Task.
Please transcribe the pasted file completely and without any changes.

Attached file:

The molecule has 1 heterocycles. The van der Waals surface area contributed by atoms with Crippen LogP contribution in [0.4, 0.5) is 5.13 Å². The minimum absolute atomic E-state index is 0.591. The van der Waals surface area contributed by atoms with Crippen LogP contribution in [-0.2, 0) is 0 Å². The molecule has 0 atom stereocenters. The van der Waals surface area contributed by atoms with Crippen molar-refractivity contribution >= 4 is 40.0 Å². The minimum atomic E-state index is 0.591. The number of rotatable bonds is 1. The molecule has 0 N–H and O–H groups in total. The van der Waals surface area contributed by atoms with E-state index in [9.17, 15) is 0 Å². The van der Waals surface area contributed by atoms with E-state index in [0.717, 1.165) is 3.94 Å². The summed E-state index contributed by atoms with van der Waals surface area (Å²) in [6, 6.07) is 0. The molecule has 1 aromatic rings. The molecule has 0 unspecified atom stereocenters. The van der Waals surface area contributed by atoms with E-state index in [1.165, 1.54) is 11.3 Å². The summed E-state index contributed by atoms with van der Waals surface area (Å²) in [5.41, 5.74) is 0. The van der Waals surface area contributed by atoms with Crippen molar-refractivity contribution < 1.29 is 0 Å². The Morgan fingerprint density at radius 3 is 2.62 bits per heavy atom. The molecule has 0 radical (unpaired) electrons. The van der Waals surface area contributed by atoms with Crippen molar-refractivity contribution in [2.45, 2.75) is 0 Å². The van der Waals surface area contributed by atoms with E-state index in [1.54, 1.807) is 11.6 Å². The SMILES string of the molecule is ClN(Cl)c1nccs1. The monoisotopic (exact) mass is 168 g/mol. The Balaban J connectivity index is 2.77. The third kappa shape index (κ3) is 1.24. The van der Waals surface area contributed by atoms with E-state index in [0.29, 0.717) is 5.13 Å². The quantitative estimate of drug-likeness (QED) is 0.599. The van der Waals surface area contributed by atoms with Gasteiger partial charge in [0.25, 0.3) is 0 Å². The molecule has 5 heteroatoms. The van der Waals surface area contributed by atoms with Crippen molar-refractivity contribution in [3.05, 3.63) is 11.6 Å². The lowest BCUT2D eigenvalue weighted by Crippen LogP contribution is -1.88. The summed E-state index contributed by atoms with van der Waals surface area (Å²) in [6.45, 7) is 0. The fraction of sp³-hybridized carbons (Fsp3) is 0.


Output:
The molecule has 1 heterocycles. The van der Waals surface area contributed by atoms with Crippen LogP contribution in [0.4, 0.5) is 5.13 Å². The minimum absolute atomic E-state index is 0.591. The van der Waals surface area contributed by atoms with Crippen LogP contribution in [-0.2, 0) is 0 Å². The molecule has 0 atom stereocenters. The van der Waals surface area contributed by atoms with Crippen molar-refractivity contribution >= 4 is 40.0 Å². The minimum atomic E-state index is 0.591. The number of rotatable bonds is 1. The molecule has 0 N–H and O–H groups in total. The van der Waals surface area contributed by atoms with E-state index in [9.17, 15) is 0 Å². The van der Waals surface area contributed by atoms with E-state index in [0.717, 1.165) is 3.94 Å². The summed E-state index contributed by atoms with van der Waals surface area (Å²) in [6, 6.07) is 0. The molecule has 1 aromatic rings. The molecule has 0 unspecified atom stereocenters. The van der Waals surface area contributed by atoms with E-state index in [1.165, 1.54) is 11.3 Å². The summed E-state index contributed by atoms with van der Waals surface area (Å²) in [5.41, 5.74) is 0. The van der Waals surface area contributed by atoms with Crippen molar-refractivity contribution < 1.29 is 0 Å². The Morgan fingerprint density at radius 3 is 2.62 bits per heavy atom. The molecule has 0 radical (unpaired) electrons. The van der Waals surface area contributed by atoms with Crippen molar-refractivity contribution in [2.45, 2.75) is 0 Å². The van der Waals surface area contributed by atoms with E-state index in [1.54, 1.807) is 11.6 Å². The SMILES string of the molecule is ClN(Cl)c1nccs1. The monoisotopic (exact) mass is 168 g/mol. The Balaban J connectivity index is 2.77. The third kappa shape index (κ3) is 1.24. The van der Waals surface area contributed by atoms with E-state index in [0.29, 0.717) is 5.13 Å². The quantitative estimate of drug-likeness (QED) is 0.599. The van der Waals surface area contributed by atoms with Gasteiger partial charge in [0.25, 0.3) is 0 Å². The molecule has 5 heteroatoms. The van der Waals surface area contributed by atoms with Crippen molar-refractivity contribution in [3.05, 3.63) is 11.6 Å². The lowest BCUT2D eigenvalue weighted by Crippen LogP contribution is -1.88. The summed E-state index contributed by atoms with van der Waals surface area (Å²) in [6.45, 7) is 0. The fraction of sp³-hybridized carbons (Fsp3) is 0.